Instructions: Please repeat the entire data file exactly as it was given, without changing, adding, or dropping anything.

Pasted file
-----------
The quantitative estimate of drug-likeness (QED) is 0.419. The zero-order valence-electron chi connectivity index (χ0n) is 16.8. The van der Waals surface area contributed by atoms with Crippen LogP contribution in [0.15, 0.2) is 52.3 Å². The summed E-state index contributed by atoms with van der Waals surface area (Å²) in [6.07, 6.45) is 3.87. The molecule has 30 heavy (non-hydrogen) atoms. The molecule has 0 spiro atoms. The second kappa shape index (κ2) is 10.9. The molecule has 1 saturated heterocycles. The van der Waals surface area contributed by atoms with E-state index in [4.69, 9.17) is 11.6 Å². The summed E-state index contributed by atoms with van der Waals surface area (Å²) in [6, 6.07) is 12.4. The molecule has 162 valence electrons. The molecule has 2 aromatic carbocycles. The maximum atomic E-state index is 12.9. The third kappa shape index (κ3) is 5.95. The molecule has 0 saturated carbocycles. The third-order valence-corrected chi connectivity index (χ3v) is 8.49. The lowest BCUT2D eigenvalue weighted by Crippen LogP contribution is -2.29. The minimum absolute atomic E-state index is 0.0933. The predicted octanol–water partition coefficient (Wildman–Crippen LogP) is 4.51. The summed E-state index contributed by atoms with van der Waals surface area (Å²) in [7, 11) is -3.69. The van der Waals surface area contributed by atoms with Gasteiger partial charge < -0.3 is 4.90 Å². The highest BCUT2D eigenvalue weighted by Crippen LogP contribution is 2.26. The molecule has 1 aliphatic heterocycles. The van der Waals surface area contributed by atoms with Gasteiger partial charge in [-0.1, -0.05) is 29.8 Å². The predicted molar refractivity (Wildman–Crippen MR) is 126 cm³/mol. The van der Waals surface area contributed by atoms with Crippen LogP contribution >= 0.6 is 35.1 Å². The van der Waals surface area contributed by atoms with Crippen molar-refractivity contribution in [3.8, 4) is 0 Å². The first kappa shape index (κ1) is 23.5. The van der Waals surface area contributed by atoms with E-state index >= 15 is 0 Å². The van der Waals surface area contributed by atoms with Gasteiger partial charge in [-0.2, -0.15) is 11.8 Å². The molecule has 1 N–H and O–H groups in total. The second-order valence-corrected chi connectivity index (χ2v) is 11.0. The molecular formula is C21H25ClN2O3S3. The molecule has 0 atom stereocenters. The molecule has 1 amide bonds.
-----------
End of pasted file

The quantitative estimate of drug-likeness (QED) is 0.419. The zero-order valence-electron chi connectivity index (χ0n) is 16.8. The van der Waals surface area contributed by atoms with Crippen LogP contribution in [0.15, 0.2) is 52.3 Å². The summed E-state index contributed by atoms with van der Waals surface area (Å²) in [6.07, 6.45) is 3.87. The molecule has 30 heavy (non-hydrogen) atoms. The molecule has 0 spiro atoms. The second kappa shape index (κ2) is 10.9. The molecule has 1 saturated heterocycles. The van der Waals surface area contributed by atoms with E-state index in [4.69, 9.17) is 11.6 Å². The summed E-state index contributed by atoms with van der Waals surface area (Å²) in [6, 6.07) is 12.4. The molecule has 162 valence electrons. The molecule has 2 aromatic carbocycles. The maximum atomic E-state index is 12.9. The third kappa shape index (κ3) is 5.95. The molecule has 0 saturated carbocycles. The third-order valence-corrected chi connectivity index (χ3v) is 8.49. The lowest BCUT2D eigenvalue weighted by Crippen LogP contribution is -2.29. The minimum absolute atomic E-state index is 0.0933. The predicted octanol–water partition coefficient (Wildman–Crippen LogP) is 4.51. The summed E-state index contributed by atoms with van der Waals surface area (Å²) in [7, 11) is -3.69. The van der Waals surface area contributed by atoms with Gasteiger partial charge < -0.3 is 4.90 Å². The highest BCUT2D eigenvalue weighted by Crippen LogP contribution is 2.26. The molecule has 1 aliphatic heterocycles. The van der Waals surface area contributed by atoms with Gasteiger partial charge in [-0.1, -0.05) is 29.8 Å². The predicted molar refractivity (Wildman–Crippen MR) is 126 cm³/mol. The van der Waals surface area contributed by atoms with Crippen LogP contribution >= 0.6 is 35.1 Å². The van der Waals surface area contributed by atoms with Crippen molar-refractivity contribution in [3.8, 4) is 0 Å². The first kappa shape index (κ1) is 23.5. The van der Waals surface area contributed by atoms with E-state index >= 15 is 0 Å². The van der Waals surface area contributed by atoms with Gasteiger partial charge in [-0.2, -0.15) is 11.8 Å². The molecule has 1 N–H and O–H groups in total. The second-order valence-corrected chi connectivity index (χ2v) is 11.0. The molecular formula is C21H25ClN2O3S3. The molecule has 0 atom stereocenters. The molecule has 1 amide bonds.